Economy

South Korea Remains a Crucial U.S. Ally

The two countries have a tough year ahead. But their partnership is as important as ever.

It's working.

Photographer: Jeon Heon-Kyun/Pool/Getty

Two critical agreements between the U.S. and South Korea will be renegotiated in 2018: a much-discussed free-trade deal and an under-the-radar arrangement for sharing military costs. Both sets of talks will shape the relationship between the two countries for years to come. They will also test whether the centripetal forces of compromise and collaboration are greater than the centrifugal forces of nationalism and protectionism.

Under President Donald Trump, the U.S. has initiated a review of the Korea-U.S. Free Trade Agreement, or Korus. A new round of talks on the deal will be held this week in Seoul, with a goal of establishing "fair and reciprocal trade," according to the U.S. Trade Representative. It should be noted that Congress is largely in favor of Korus and the U.S. Chamber of Commerce opposes withdrawing from it "in the strongest possible terms."

The Trump administration is pushing for easier access to Korea's automobile market and a reduction in non-tariff barriers to trade. Korea's negotiators hope to keep the agreement largely intact, and will resist pressure to make further concessions on agricultural imports. Both sides expect difficult negotiations, especially following the tariffs and quotas that the U.S. recently imposed on solar panels and washing machines -- actions that South Korea immediately challenged at the World Trade Organization. 

One complication is that Trump's preferred metric for judging economic relationships -- the bilateral balance in goods trade -- is overly narrow. It's true that the U.S. deficit in goods trade with Korea widened after Korus went into effect in 2012. But the U.S. also maintained a $7.8 billion surplus in services trade with Seoul in the first three quarters of 2017. Korea is a top customer for American military equipment, and its annual foreign direct investment into the U.S. has doubled since Korus came online. South Korean companies now employ more than 75,000 Americans, with LG Electronics Inc., Hankook Tire Co. and Samsung Electronics Co. all making big investments in the U.S. in recent years.

Even by Trump's own criteria, the protectionist argument is weakening. The bilateral deficit with Korea has narrowed significantly. There's a good chance that this year it will dip below $20 billion, a benchmark the U.S. Treasury Department uses to judge whether a country is manipulating its exchange rate to favor its exports. Even if Korea-U.S. trade were in balance in 2017, moreover, the U.S. would still have had a $700 billion global trade deficit. The big picture is largely influenced by macroeconomics -- which is what should guide a common-sense reexamination of Korus. 

The second crucial agreement on the docket this year involves cost-sharing for the 28,500 U.S. troops stationed in South Korea. So-called special-measures agreements have served as the basis for the shared burden of defending the Korean peninsula since 1991. The current agreement expires at the end of this year, and Seoul has already set up a task force and named a lead negotiator to prepare for talks.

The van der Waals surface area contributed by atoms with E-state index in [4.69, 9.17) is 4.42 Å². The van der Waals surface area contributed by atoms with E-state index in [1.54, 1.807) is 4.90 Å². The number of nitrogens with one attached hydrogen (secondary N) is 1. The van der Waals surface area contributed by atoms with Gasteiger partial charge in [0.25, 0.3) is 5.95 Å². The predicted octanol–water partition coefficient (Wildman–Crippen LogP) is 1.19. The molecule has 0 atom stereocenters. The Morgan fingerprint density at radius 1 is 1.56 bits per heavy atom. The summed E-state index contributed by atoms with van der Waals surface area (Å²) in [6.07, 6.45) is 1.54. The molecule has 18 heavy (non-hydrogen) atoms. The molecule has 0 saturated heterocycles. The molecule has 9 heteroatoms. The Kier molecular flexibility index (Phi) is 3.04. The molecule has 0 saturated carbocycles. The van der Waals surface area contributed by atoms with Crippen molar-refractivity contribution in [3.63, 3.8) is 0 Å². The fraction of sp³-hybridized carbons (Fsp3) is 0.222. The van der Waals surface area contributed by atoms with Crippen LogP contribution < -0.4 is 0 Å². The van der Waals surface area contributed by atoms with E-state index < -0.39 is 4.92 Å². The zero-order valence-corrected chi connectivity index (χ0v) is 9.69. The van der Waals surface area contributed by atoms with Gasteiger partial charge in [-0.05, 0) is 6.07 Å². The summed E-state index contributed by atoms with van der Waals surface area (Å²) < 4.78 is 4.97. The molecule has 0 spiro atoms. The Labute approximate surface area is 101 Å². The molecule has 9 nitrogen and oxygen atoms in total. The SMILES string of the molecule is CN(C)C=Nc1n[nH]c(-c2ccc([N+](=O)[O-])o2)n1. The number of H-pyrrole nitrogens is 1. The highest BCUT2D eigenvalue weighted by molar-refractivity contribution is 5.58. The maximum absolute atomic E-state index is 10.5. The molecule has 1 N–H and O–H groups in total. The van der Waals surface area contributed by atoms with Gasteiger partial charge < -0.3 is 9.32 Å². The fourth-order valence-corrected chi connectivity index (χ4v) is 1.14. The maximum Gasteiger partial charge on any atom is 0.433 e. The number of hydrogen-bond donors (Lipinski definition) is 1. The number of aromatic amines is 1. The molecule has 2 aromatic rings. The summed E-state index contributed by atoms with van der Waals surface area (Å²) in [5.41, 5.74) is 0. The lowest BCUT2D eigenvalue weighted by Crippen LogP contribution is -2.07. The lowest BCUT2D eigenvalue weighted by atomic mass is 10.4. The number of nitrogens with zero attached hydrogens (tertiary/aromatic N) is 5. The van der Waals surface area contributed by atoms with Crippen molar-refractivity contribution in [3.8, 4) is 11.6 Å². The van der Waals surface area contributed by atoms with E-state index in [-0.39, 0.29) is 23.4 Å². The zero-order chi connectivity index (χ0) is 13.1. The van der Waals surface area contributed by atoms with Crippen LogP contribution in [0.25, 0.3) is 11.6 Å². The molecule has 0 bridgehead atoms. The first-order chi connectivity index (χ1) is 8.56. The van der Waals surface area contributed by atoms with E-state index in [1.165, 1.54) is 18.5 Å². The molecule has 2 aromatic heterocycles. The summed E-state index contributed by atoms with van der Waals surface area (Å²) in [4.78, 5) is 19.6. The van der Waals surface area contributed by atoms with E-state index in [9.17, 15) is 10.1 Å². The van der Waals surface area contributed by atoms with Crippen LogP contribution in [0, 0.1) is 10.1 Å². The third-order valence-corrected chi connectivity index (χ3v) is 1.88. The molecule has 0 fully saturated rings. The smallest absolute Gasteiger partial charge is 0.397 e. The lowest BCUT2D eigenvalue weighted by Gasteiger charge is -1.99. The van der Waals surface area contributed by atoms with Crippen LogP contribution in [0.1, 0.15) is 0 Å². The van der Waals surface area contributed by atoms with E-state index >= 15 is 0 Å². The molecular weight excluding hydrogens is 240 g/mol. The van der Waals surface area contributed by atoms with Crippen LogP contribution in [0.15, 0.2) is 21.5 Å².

Trump strongly disparaged this arrangement on the campaign trail. But he may have changed his mind after seeing the burden shouldered by South Korea firsthand. On a state visit in November, Trump toured the new U.S. base in Pyeongtaek (the largest overseas U.S. military base), for which the South Korean government provided in excess of $10 billion -- more than 90 percent of the construction costs.

The fact is that South Korea has significantly stepped up its military contributions in recent years. It now pays more than 50 percent of America's annual non-personnel costs, equivalent to $870 million when the current agreement was reached in 2014. That's an almost 500 percent increase from 1991. Moreover, Korea's total defense commitment stood at 2.3 percent of its gross domestic product in 2016, greater than the NATO benchmark and more than that of the U.K. and Japan. President Moon Jae-in has committed to increasing this expenditure to 2.9 percent of GDP by the end of his term. Korea has also agreed to deploy a U.S. missile-defense system on its soil -- despite China's strong opposition and economic retaliation.

South Korea isn't shirking its responsibilities, in other words. It has shown itself to be a reliable partner, both economically and militarily. Especially against the backdrop of North Korea's nuclear provocations, there is little benefit to undermining this mutually beneficial alliance -- and every reason to find agreement on both these issues.

This column does not necessarily reflect the opinion of the editorial board or Bloomberg LP and its owners.

    To contact the author of this story:
    Thomas Byrne at thomas.byrne@koreasociety.org

    To contact the editor responsible for this story:
    Timothy Lavin at tlavin1@bloomberg.net

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